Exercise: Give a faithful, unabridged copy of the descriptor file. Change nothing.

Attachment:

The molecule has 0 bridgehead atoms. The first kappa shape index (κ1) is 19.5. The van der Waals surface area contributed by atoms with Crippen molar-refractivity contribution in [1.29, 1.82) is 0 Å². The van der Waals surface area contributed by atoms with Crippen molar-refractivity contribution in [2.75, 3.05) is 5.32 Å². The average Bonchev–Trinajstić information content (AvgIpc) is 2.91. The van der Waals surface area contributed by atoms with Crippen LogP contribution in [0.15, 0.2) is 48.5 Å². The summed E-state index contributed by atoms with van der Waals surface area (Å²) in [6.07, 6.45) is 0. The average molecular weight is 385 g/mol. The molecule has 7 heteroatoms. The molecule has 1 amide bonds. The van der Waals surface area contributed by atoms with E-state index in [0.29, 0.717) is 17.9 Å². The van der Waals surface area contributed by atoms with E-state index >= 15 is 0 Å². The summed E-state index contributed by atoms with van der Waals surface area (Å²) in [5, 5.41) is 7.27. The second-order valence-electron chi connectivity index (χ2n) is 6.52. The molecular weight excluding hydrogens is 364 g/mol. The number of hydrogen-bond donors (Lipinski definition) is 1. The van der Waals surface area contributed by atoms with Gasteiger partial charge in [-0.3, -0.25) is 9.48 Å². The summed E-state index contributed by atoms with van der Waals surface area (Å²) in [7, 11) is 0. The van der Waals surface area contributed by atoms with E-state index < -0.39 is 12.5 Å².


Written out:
The molecule has 0 bridgehead atoms. The first kappa shape index (κ1) is 19.5. The van der Waals surface area contributed by atoms with Crippen molar-refractivity contribution in [1.29, 1.82) is 0 Å². The van der Waals surface area contributed by atoms with Crippen molar-refractivity contribution in [2.75, 3.05) is 5.32 Å². The average Bonchev–Trinajstić information content (AvgIpc) is 2.91. The van der Waals surface area contributed by atoms with Crippen LogP contribution in [0.15, 0.2) is 48.5 Å². The summed E-state index contributed by atoms with van der Waals surface area (Å²) in [6.07, 6.45) is 0. The average molecular weight is 385 g/mol. The molecule has 7 heteroatoms. The molecule has 1 amide bonds. The van der Waals surface area contributed by atoms with E-state index in [0.29, 0.717) is 17.9 Å². The van der Waals surface area contributed by atoms with E-state index >= 15 is 0 Å². The summed E-state index contributed by atoms with van der Waals surface area (Å²) in [5, 5.41) is 7.27. The second-order valence-electron chi connectivity index (χ2n) is 6.52. The molecular weight excluding hydrogens is 364 g/mol. The number of hydrogen-bond donors (Lipinski definition) is 1. The van der Waals surface area contributed by atoms with Gasteiger partial charge in [-0.3, -0.25) is 9.48 Å². The summed E-state index contributed by atoms with van der Waals surface area (Å²) in [7, 11) is 0. The van der Waals surface area contributed by atoms with E-state index < -0.39 is 12.5 Å².